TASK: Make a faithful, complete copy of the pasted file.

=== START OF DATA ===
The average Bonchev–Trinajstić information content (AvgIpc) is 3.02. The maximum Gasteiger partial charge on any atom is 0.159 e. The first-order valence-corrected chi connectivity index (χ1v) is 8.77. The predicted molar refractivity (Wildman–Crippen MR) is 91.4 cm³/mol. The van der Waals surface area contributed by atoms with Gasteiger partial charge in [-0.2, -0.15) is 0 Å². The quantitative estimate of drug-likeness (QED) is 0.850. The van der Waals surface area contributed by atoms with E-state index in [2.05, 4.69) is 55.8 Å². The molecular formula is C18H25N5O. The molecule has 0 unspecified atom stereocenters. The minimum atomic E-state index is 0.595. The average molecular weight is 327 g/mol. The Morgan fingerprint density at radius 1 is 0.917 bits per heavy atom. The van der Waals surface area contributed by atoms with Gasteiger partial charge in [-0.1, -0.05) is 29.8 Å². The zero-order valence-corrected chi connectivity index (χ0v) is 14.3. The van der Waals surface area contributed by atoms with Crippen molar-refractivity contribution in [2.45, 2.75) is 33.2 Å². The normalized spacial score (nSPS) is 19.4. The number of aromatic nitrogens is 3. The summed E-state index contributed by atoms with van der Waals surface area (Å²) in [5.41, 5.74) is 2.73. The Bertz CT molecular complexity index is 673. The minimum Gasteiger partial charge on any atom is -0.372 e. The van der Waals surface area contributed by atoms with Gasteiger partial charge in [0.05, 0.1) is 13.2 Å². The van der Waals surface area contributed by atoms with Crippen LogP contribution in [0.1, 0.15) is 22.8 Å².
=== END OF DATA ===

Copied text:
The average Bonchev–Trinajstić information content (AvgIpc) is 3.02. The maximum Gasteiger partial charge on any atom is 0.159 e. The first-order valence-corrected chi connectivity index (χ1v) is 8.77. The predicted molar refractivity (Wildman–Crippen MR) is 91.4 cm³/mol. The van der Waals surface area contributed by atoms with Gasteiger partial charge in [-0.2, -0.15) is 0 Å². The quantitative estimate of drug-likeness (QED) is 0.850. The van der Waals surface area contributed by atoms with E-state index in [2.05, 4.69) is 55.8 Å². The molecular formula is C18H25N5O. The molecule has 0 unspecified atom stereocenters. The minimum atomic E-state index is 0.595. The average molecular weight is 327 g/mol. The Morgan fingerprint density at radius 1 is 0.917 bits per heavy atom. The van der Waals surface area contributed by atoms with Gasteiger partial charge in [-0.1, -0.05) is 29.8 Å². The zero-order valence-corrected chi connectivity index (χ0v) is 14.3. The van der Waals surface area contributed by atoms with Crippen molar-refractivity contribution in [2.45, 2.75) is 33.2 Å². The normalized spacial score (nSPS) is 19.4. The number of aromatic nitrogens is 3. The summed E-state index contributed by atoms with van der Waals surface area (Å²) in [5.41, 5.74) is 2.73. The Bertz CT molecular complexity index is 673. The minimum Gasteiger partial charge on any atom is -0.372 e. The van der Waals surface area contributed by atoms with Gasteiger partial charge in [0.05, 0.1) is 13.2 Å². The van der Waals surface area contributed by atoms with Crippen LogP contribution in [0.1, 0.15) is 22.8 Å².